Supermoon total solar eclipse March 8-9
From EarthSky, 2016
The moon turns new on March 8 or 9, 2016, depending on your time zone. The new moon happens one day before the moon reaches lunar perigee – the moon’s closest point to Earth in its orbit. Thus this new moon counts as a supermoon. It won’t be visible in our sky, but it’ll line up with the sun to create a larger-than-average effect on Earth’s oceans. Plus this new supermoon swings right in front of the sun, so if you’re at the right place on Earth, you might be able to view the new moon silhouette in front of the sun (but remember to use proper eye protection).
Who will see the March 8-9 eclipse?
Who will see the March 8-9 eclipse? Note on the worldwide map above that the path of totality (in dark blue) passes mainly over the waters of the Pacific Ocean. Only those along that long yet narrow path can see the total eclipse of the sun. The path of totality starts at sunrise in the Indian Ocean to the west of Indonesia, and then goes eastward across the Indian and Pacific Oceans until it ends to the west of North America at sunset. Continue reading
1883 Eruption of Krakatoa
The 1883 eruption of Krakatoa in the Dutch East Indies (now Indonesia) began in the afternoon of August 26, 1883, and culminated with several destructive eruptions of the remaining caldera. On August 27, two-thirds of Krakatoa collapsed in a chain of titanic explosions, destroying most of the island and its surrounding archipelago.
It was one of the deadliest and most destructive volcanic events in recorded history, with at least 36,417 deaths being attributed to the eruption itself and the tsunamis it created. Significant additional effects were also felt around the world.
In the years before the 1883 eruption, seismic activity around the volcano was intense, with earthquakes felt as far away as Australia. Beginning 20 May 1883, steam venting began to occur regularly from Perboewatan, the northernmost of the island’s three cones. Continue reading
Senoi, Kilton Stewart and The Mystique of Dreams:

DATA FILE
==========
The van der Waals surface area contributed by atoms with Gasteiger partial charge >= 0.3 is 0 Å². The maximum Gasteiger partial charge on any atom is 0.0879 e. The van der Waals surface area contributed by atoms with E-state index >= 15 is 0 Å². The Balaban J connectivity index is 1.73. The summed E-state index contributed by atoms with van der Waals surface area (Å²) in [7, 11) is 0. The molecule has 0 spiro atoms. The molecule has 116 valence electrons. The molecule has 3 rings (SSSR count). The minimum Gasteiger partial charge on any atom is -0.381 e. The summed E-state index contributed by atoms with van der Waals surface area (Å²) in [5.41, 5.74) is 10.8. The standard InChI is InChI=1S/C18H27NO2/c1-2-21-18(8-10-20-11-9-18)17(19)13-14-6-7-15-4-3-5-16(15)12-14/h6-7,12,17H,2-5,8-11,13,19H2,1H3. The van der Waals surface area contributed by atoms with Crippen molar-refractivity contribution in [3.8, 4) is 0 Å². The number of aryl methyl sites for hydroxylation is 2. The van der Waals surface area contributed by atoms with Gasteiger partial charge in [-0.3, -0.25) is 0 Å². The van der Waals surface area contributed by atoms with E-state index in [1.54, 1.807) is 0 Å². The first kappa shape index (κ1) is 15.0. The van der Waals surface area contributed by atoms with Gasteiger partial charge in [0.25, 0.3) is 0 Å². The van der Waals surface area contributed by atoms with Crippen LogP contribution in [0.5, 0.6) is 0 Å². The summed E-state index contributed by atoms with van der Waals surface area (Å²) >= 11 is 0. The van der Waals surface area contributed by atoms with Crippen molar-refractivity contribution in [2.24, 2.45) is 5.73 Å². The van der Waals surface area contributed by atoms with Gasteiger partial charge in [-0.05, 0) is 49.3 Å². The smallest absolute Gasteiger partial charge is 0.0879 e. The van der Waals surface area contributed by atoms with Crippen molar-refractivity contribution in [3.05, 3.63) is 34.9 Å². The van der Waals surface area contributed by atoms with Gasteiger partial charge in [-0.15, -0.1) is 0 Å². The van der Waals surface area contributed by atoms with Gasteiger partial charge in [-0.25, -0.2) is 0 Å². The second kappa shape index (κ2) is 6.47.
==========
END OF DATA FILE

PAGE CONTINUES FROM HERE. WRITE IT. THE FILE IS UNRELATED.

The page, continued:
Further Thoughts on an Allegory About an Allegory
by G. WILLIAM DOMHOFF
“Senoi” dream theory, which is centered around the idea that we should share and control our dreams for spiritual development, is an attractive theory said to derive from an appealing, non-violent people living simply in the highlands of Malaysia. But the real story of “Senoi” dream theory can be a painful one for at least two reasons that go beyond the usual academic conflicts over the validity and usefulness of ideas. First, some people in the United States and elsewhere make their living off of it by leading dream groups; they therefore have more at stake than do professors who are secure in their jobs whether their ideas pan out or not. Second, the theory resonates with deeply held cultural and spiritual values that almost compel people to believe it; they therefore become very upset when it is questioned. Continue reading
The Selling of the Senoi
By ANN FARADAY and JOHN WREN-LEWIS
It has been said that when religions are faced with new discoveries challenging their authority, they react in three predictable stages: first, “It’s not true”; second, “It’s wicked”; and third, “We knew it all along so why make a fuss about it?” A remarkably similar process is currently taking place amongst True Believers in the religion of so-called “Senoi dream control.”
Their first protest, when reports began to appear in the late 1970s denying that the Senoi tribe of Malaysia really practice dream manipulation, was to accuse the “militaristic Malaysian government” of suppressing both the gentle aborigines and their secret of non-violence. It was even seriously suggested that all visitors, including professional researchers, were ushered into jungle “concentration camps” where brainwashed Temiar, speaking through government interpreters, denied all knowledge of a dream control culture. Great care was taken, so the story went, to see that outsiders never penetrated to the hidden remnant of Temiar/Senoi who had escaped from government surveillance to keep their traditions alive in the jungle depths. Continue reading
Ling qi Jing
Lingqijing (or Ling Ch’i Ching; 靈棋經 lit. “Classic of the Divine Chess”) is a Chinese book of divination. The first commented edition of the work appeared in the Jin Dynasty. Legend has it that the strategist Zhang Liang got it from Huang Shigong, a semi-mythological figure in Chinese history.
As the name of the work suggests, the work tells of how to divine with tokens like Chinese chess or xiangqi (象棋) pieces, instead of the traditional turtle shells or yarrow stalks [or coins] used in I Ching.
Twelve chess pieces are used; each is a disc with a character on one side, and unmarked on the other. Four have the character for “up” (上, pronounced shang), four have the character for “middle” (中, zhong), and four have the character for “down” (下, xia), representing the Three Realms: Heaven (天, tian), Humanity (人, ren), and Continue reading